In their Harvard Business Review article Managing Risks: A New Framework, Robert S. Kaplan and Anette Mikes provide three qualitative distinctions among the types of risk organizations face. Two of these categories, preventable risks and strategy risks, are internal to the organization and so are within the control of the leadership. The third category includes risks from external sources; leadership may not control the risks, but they can prepare for them. Here’s how.
To help board members engage in decisions and focus discussions on governance, try framing all agenda items as questions.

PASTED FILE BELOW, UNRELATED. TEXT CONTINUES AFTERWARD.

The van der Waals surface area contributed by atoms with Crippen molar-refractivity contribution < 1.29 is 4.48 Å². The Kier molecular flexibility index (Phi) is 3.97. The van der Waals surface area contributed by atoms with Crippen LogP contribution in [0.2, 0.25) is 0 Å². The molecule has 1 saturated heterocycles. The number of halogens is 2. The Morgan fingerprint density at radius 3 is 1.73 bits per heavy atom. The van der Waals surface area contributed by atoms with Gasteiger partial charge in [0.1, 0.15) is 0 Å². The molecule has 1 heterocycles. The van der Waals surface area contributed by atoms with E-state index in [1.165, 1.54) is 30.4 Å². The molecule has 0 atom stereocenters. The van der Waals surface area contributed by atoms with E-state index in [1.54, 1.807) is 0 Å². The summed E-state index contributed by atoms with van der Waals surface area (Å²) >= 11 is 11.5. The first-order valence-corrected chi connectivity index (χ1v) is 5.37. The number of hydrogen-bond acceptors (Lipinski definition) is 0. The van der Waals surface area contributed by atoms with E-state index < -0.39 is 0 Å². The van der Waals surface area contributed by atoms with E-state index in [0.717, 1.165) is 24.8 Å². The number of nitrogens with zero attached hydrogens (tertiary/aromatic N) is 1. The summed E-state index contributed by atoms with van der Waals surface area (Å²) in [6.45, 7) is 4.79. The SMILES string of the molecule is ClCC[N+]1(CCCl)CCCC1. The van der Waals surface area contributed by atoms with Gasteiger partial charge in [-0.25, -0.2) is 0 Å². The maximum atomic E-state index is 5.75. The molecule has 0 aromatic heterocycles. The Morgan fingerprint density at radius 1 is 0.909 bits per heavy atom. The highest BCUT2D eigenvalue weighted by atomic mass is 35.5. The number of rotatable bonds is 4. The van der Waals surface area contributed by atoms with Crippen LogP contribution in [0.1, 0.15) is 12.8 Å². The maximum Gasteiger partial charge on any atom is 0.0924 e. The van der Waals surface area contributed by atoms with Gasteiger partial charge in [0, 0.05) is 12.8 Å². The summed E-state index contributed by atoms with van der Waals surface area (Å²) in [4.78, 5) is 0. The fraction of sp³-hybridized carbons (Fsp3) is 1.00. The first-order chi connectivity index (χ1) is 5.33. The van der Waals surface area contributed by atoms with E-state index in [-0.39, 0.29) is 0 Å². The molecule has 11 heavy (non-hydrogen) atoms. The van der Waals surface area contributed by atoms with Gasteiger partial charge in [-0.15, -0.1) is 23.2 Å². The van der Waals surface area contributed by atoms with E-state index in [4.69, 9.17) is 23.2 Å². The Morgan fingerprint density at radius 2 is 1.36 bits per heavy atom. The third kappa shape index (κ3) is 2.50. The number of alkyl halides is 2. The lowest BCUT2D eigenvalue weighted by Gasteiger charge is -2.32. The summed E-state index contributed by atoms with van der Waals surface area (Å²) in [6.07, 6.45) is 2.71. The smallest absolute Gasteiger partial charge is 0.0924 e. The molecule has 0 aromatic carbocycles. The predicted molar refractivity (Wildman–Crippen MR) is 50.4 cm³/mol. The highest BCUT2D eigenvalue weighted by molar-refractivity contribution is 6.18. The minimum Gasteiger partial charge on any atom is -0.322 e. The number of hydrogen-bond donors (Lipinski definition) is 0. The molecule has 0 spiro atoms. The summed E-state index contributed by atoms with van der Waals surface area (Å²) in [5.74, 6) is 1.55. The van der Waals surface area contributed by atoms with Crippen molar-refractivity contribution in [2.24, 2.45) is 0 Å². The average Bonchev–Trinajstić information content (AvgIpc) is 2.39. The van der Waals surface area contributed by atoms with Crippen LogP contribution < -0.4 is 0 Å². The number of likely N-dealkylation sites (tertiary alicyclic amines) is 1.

Sabotage is disruption and damage, usually done on purpose. How can you respond to sabotage on a nonprofit board?
Many boards are bucking conventional wisdom that a board should have twelve to sixteen members. They are discovering the benefits that working with a small group brings.
An agenda is the primary tool of effective board meetings. The agenda keeps the board focused on appropriate information for making decisions and monitoring performance. The board’s governance policies or bylaws may determine overall board process, but it’s the agenda that determines how intended outcomes engage with current performance during the meeting. Here are 5 ways to have a better agenda for board meetings . . .